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The Vienna Wiesenthal Institute for Holocaust Studies (VWI) organises academic events in order to provide the broader public as well as an expert audience with regular insights into the most recent research results in the fields of Holocaust, genocide, and racism research. These events, some of which extend beyond academia in the stricter sense, take on different formats ranging from small lectures to the larger Simon Wiesenthal Lectures and from workshops addressing an expert audience to larger international conferences and the Simon Wiesenthal Conferences. This reflects the institute’s wide range of activities.


The range of events further extends to the presentation of selected new publications on the institute’s topics of interest, interventions in the public space, the film series VWI Visuals, and the fellows’ expert colloquia.



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VWI invites/goes to...
Susanne Barth: The Oberschlesische Hydrierwerke AG and the Auschwitz Subcamp of Blechhammer 1939-1945

Wednesday, 9. March 2016, 18:00 - 20:00

Institut für Zeitgeschichte der Universität Wien, Seminarraum 2, Spitalgasse 2–4, Hof 1, 1090 Wien


VWI goes to the University of Vienna

Based on newly-accessible source material, this dissertation project investigates the history of the Oberschlesische Hydrierwerke AG (OHW), a synthetic fuel plant founded in Blechhammer (today Blachownia/Kędzierzyn-Koźle, Upper Silesia) by the Reich Office for Economic Development in 1939. The Four Year Plan enterprise not only formed part of the Third Reich’s war effort and striving for autarchy from imported goods, but was also meant to contribute to the regime’s racial policy of ‘Germanising’ Upper Silesia. Conscriptions to the front, however, led to the replacement of Germans with foreign workers from all over Nazi-occupied Europe and the Axis states, as well as Allied prisoners of war and Jewish forced labourers.

BlechhammeryvBy order of Albert Speer, the Reichsautobahnbehörde (Motorway Authority, RAB) started to supervise the construction work of the OHW plant from 1942 onwards. As the roadbuilding works had come to a halt, the RAB transferred their Jewish forced labourers to the sites of the armaments industry. In March 1942, the first group of 70 Jewish men from RAB camp Gogolin thus arrived in Blechhammer’s newly-established forced labour camp for Jews. The camp leader was Erich Hoffmann, a civilian employee of the Reichsautobahn; police veterans served as guards. In collaboration with representatives of Organisation Schmelt, more and more Jewish prisoners taken off deportation trains and out of ghettos were brought into Blechhammer. The camp was transformed into a satellite of Auschwitz in April 1944. With a prisoner population of 4,000-6,000, it became its second largest subcamp next to Monowitz.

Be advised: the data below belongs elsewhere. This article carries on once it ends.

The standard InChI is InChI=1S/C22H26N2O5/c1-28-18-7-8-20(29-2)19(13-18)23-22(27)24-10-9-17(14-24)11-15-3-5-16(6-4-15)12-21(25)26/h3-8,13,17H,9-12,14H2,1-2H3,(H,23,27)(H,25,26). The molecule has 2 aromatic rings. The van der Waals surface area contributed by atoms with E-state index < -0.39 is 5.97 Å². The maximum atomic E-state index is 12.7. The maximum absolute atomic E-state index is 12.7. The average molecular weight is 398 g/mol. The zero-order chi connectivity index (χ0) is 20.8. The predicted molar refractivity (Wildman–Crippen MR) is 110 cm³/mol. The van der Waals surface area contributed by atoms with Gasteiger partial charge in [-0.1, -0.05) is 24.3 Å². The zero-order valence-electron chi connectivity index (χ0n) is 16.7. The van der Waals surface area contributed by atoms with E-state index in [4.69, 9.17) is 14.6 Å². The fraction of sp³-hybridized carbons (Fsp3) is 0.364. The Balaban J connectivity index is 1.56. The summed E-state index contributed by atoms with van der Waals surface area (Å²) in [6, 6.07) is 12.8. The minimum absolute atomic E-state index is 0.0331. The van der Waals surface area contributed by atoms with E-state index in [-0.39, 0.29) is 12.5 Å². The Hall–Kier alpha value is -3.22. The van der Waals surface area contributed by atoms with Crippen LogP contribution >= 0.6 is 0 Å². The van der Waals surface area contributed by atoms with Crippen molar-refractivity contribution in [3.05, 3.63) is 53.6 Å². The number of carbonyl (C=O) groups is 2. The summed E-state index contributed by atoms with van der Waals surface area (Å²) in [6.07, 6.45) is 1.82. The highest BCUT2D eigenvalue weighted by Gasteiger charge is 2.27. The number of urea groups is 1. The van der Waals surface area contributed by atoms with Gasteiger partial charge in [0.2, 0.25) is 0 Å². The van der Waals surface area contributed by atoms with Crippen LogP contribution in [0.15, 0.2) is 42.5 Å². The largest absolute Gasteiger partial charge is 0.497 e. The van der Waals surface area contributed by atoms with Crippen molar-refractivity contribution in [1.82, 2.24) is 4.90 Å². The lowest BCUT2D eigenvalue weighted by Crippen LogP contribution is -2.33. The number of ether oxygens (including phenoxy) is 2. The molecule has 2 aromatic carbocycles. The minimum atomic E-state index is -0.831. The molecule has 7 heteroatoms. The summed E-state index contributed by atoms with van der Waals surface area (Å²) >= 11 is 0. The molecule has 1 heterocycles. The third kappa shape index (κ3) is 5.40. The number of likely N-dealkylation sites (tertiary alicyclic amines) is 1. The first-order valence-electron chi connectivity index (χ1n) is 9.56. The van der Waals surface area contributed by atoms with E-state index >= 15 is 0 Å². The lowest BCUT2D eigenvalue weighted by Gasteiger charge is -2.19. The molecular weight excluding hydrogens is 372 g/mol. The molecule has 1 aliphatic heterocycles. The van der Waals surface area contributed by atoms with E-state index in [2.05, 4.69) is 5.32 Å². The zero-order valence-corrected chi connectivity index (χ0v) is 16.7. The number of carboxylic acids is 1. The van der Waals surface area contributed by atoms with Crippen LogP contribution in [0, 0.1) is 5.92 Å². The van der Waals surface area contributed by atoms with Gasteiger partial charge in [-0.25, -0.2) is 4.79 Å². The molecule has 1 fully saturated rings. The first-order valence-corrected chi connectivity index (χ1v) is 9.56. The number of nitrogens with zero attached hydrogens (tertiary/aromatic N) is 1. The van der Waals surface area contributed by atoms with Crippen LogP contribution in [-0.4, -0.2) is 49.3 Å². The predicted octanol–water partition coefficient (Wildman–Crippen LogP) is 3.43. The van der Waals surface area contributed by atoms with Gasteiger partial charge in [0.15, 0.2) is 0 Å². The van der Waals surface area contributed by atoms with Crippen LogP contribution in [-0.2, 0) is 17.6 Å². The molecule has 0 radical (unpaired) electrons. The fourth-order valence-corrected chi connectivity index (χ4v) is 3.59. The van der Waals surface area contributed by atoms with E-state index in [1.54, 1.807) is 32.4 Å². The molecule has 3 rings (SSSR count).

This research project examines the plant’s ideological and economic function in war-time Upper Silesia as well as the industrial elite’s cooperation with the Schmelt organization and the Auschwitz extermination camp, while at the same time trying to reconstruct the daily life and suffering of Blechhammer prisoners.

Comments by Sybille Steinbacher

Susanne Barth, currently Junior Fellow at the VWI, is a PhD candidate at the University of Olden-burg (Germany). In 2012, she was an EHRI Fellow at the Netherland’s Institute for War, Holocaust and Genocide Studies (NIOD) in Amsterdam and a Saul Kagan Claims Conference Academic Fel-low in Advanced Shoah Studies in 2012–2013.

Sybille Steinbacher  is a historian and professor of contemporary history at the University of Vienna.

Click here to download the invitation as a PDF file.

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